Maria A. Mansfield
Choosing Progress Over Perfection
The School Year is well on its way, so our family is in full mode Academics! Busy between college counseling meetings and narrowing college options with my son; along with some meaningful conversations over dinner. I'm mindful of how fast this year will go.
In the meantime, I started studying again. We also got a new puppy: a chocolate lab called Wilson; he's been outstanding so far! Must admit, he slept through the night way faster than my kids!
My new book "Honoring Your Recovery: 8 Ways to Find Purpose and Joy" is out since the end of August, and I love the comments of the people who have read it and have found it helpful. Though I experienced some personal challenges this year, I was able to overcome them, so that they wouldn't stop my progress. I still practice the very coping skills of my recovery that allow me to stay well.
I remember how I wanted my life to be perfect and how much time I wasted trying so hard to fit it into the frame I thought it belonged. I had a picture in my mind of what that looked like, but a different reality; and no matter how hard I tried, they seldom seemed to match! -Do you do that too? Why do we try to fit a "square into a circle?" I don't know why we do this, but it's exhausting!
For years I struggled with this strong perfection tendency that seemed to permeate all my life. I had such a strong will to be perfect, that making a mistake or even failing at anything felt devastating to me. I recognize this was one of the reasons why I got so sick later on. Why do we put so much pressure on ourselves? When did our expectations on ourselves and our families grow from medium to extra large?
I don't know about you, but being a perfectionist didn't make me improve as a human being. It undermined any efforts to reach success! -Seriously, how does it end when it's you against you?
We could use that emotional energy to improve every day in how we live, how we treat others, and how we do life in general! I think if we lowered our expectations on our life, and others, giving us some space to be imperfect -we could be so much happier!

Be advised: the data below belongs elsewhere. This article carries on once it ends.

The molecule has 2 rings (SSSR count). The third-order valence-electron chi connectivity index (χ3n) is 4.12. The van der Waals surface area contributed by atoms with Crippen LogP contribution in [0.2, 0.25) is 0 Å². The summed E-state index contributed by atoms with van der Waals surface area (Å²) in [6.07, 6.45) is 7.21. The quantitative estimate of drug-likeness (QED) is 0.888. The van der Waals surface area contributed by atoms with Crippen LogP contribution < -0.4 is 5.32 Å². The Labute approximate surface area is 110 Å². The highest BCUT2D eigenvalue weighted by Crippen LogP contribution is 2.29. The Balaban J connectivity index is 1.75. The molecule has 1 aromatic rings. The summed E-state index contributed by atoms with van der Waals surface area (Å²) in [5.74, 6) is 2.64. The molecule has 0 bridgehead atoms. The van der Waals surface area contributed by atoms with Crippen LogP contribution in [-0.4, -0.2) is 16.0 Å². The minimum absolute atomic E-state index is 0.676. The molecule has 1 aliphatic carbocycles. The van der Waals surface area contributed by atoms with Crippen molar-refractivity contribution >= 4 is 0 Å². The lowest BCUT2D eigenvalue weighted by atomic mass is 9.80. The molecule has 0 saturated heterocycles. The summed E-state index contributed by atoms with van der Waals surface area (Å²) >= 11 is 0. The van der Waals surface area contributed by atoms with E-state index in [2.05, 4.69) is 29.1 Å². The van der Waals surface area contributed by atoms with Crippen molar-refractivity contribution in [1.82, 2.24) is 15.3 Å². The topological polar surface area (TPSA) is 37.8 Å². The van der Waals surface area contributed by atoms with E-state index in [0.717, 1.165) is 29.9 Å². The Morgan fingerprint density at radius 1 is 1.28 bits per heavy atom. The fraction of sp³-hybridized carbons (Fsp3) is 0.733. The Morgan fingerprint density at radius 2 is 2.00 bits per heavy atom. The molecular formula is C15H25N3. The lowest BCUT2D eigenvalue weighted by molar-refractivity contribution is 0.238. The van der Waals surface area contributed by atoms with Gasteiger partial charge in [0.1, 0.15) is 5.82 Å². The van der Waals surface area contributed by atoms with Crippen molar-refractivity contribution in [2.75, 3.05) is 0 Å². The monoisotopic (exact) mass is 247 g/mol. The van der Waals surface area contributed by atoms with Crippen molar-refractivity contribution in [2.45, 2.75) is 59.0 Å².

I have a little white crystal in my kitchen windowsill. It was a gift from our Peer Recovery Specialist Trainer. On Graduation Day, he gave us all a crystal as a vivid reminder that our life is very similar to a crystal. Crystals reflect the light and are very strong. They also represent clarity of mind. I love mine because it's slanted and a little cloudy; reminding me that imperfection is beautiful. It's always better to strive for progress instead of perfection.
Our imperfections, along with our strengths and talents, tell our life story. They are part of who we are. I find there's grace for the things that challenge us. There's a learning process which humbles us and reminds us of our humanity and vulnerability, in ways that our strengths don't.
Even if you might not have a crystal sitting on your window sill, I hope you have a reminder of some sort, that we don't need to prove ourselves perfect. We are enough just as we are.
Be proud of your accomplishments but remember to practice patience with your shortcomings. We always try to honor progress over perfection. -So, what about you? Do you have any other ideas about striving for progress instead of perfection? Feel free to leave a comment if you'd like.
All the best, Maria A. Mansfield, PRS-E Author: "Life is Worth Getting Better" & "Honoring Your Recovery"